• 2 – 3 central nervous system (CNS) activation movements of choice (e.g., jumps, bounds, quick feet, sprint-starts, etc.)

Primary Strength Circuit 1

  • Push-ups (demonstrate and teach proper form each and every time)

Set 1

Set 2

Set 3

Maximum repetitions to failure

75% of repetitions in set 1

75% of repetitions in set 1

2 min rest between sets

 

Primary Strength Circuit 2

  • Curl-ups (demonstrate and teach proper form each and every time)

 

Set 1

Set 2

Set 3

Maximum repetitions to failure

75% of repetitions in set 1

50% of repetitions in set 1

2 min rest between sets

 

Assistance Movements

Keep opposing muscles balanced and gross movement efficiency. There should be one minute of rest between all sets.

  • Band face-pulls: 3 x 20 with 1-s isometric hold at back
  • Bird-dogs: 3 x 10 per side with 2-s isometric hold at top
  • Front plank with glute bridge isometric hold, superset: 30 s each x 2 – 3 sets

Energy System Development (ESD) Circuit

Assuming the 1.5-mi run is the PRT test modality of choice:

  • 4 laps on 400-m track
    • Lap 1: 100% effort, fast walk 1 lap
    • Lap 2: 75% effort, fast walk ¾ lap
    • Lap 3: 50% effort, fast walk ½ lap
    • Lap 4: 50% effort, fast walk ⅓ lap
    • 10 min of soft tissue work and flexibility
    • Foam rolling/trigger point work
    • Proprioceptive neuromuscular facilitation (PNF) stretching/band stretching/partner stretching

This program can be kept consistent and repeated week to week for about 10 weeks with a frequency of 2 – 3 times per week being ideal with one day of rest between sessions. Because the first set of each exercise/lap is the key to the rest of the sets/repetitions, as fitness improves, overall repetitions will increase week to week. This can be documented from week to week to assure progression is taking place and to help motivate the sailor. Sailors must be instructed to give a true all-out effort on the first set of each exercise for optimal effectiveness.

Additional exercises and workouts tailored to any one sailor’s unique needs can be added in as “homework” or extra help in areas of weakness. Some sailors may be strong in one area (e.g., push-ups and curl-ups) but struggle in another area (e.g., cardiovascular work). Rotation between running, biking, intervals and elliptical options can provide additional choices for the sailor as well. However, most of the time should be spent in the testing modality they will plan to test for in the PRT (bike, run, swim).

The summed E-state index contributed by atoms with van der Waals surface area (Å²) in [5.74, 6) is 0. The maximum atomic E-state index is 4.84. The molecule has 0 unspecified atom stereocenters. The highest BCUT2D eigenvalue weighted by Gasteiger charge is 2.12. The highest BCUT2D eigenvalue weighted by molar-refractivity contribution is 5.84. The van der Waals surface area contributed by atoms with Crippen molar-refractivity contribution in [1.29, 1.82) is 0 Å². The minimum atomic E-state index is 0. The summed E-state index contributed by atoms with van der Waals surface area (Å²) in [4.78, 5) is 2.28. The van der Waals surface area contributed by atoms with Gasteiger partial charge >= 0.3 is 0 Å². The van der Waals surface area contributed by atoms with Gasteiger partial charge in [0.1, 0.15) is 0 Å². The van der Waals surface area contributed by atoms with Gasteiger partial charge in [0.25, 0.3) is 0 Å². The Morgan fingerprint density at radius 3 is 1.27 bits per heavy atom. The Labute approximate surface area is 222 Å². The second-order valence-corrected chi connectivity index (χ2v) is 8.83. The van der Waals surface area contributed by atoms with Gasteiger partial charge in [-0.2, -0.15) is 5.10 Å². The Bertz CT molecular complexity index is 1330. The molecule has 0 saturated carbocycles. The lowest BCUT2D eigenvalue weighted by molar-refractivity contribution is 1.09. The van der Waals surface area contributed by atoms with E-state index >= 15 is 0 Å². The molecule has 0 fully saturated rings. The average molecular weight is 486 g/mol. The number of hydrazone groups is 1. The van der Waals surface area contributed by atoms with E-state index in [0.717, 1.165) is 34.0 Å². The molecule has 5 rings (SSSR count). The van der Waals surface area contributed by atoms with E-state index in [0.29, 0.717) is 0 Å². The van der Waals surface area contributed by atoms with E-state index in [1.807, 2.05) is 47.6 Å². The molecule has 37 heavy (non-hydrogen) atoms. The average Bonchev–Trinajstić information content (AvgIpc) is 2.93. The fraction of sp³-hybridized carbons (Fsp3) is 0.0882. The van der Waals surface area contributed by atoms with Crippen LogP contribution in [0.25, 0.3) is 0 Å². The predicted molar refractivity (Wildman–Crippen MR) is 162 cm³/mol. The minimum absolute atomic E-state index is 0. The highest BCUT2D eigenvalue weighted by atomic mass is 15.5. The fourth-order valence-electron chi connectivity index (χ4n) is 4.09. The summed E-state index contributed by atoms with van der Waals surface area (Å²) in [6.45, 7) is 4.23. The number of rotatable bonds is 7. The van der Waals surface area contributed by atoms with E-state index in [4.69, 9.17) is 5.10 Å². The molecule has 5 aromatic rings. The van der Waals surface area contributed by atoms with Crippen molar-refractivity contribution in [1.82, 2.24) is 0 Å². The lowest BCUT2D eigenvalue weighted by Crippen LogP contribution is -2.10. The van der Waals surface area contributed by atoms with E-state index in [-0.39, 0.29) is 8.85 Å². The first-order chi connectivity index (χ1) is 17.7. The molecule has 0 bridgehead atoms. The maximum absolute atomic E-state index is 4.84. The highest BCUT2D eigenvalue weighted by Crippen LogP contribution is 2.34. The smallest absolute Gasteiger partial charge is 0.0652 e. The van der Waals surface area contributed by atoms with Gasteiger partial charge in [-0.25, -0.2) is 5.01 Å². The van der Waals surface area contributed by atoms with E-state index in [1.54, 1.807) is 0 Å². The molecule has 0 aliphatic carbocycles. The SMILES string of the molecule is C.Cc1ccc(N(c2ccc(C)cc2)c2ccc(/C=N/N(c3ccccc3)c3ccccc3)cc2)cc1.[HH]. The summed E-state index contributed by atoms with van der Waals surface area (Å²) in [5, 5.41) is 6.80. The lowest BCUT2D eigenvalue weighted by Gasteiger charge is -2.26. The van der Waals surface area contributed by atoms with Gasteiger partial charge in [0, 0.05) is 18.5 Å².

This article originally appeared in TSAC Report, the NSCA’s quarterly, online-only publication geared toward the training of tactical athletes, operators, and facilitators. It provides research-based articles, performance drills, and conditioning techniques for operational, tactical athletes. The TSAC Report is only available for NSCA Members. Read more articles from TSAC Report 

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References

1. Alvar, BA, Sell, K, and Deuster, PA. NSCA’s Essentials of Tactical Strength and Conditioning. Champaign, IL: Human Kinetics; 1-7, 505-533, 2017.

2. Department of Defense physical fitness and body fat assessment programs procedures. Instruction number 1308.3. Department of Defense, 2002.

3. Office of Chief Naval Operations. OPNAVINST 6110.1J. Physical readiness program. Department of the Navy, 2011.

4. Navy Operational Fitness Series. (n.d). Group Physical Training.

5. Navy Physical Readiness Programs. Operations guide 3: Physical fitness assessment (PFA) checklist. CFL handbook. Department of the Navy, 2016.

6. Navy Physical Readiness Programs. Operations guide 4: Body composition assessment (BCA). CFL handbook. Department of the Navy, 2016.

7. Navy Physical Readiness Programs. Operations guide 5: Physical readiness test (PRT). CFL handbook. Department of the Navy, 2016.

8. Navy Physical Readiness Programs. Operations guide 7: PFA failures, administrative action, administrative separation. CFL handbook. Department of the Navy, 2016.

9. Navy Physical Readiness Programs. Operations guide 10: Alternative cardio options procedures. CFL handbook. Department of the Navy, 2016.

10. Navy Physical Readiness Programs. Operations guide 13: Command fitness guide, command/unit physical training (PT), and fitness enhancement program (FEP). CFL handbook. Department of the Navy, 2016.

11. Navy announces deployability assessment and assignment program. September 26, 2018. Retrieved online October 8, 2018 from https://www.navy.mil/submit/display.asp?story_id=107208.

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Manny Romero, CSCS, TSAC-F

Tactical, Naval Base Point Loma

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Manny Romero has worked in the sports performance and fitness industry for six years and has worked with hundreds of individuals from military, athlet ...

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Joshua B. Hockett, MS, CSCS,*D, NSCA-CPT,*D, TSAC-F,*D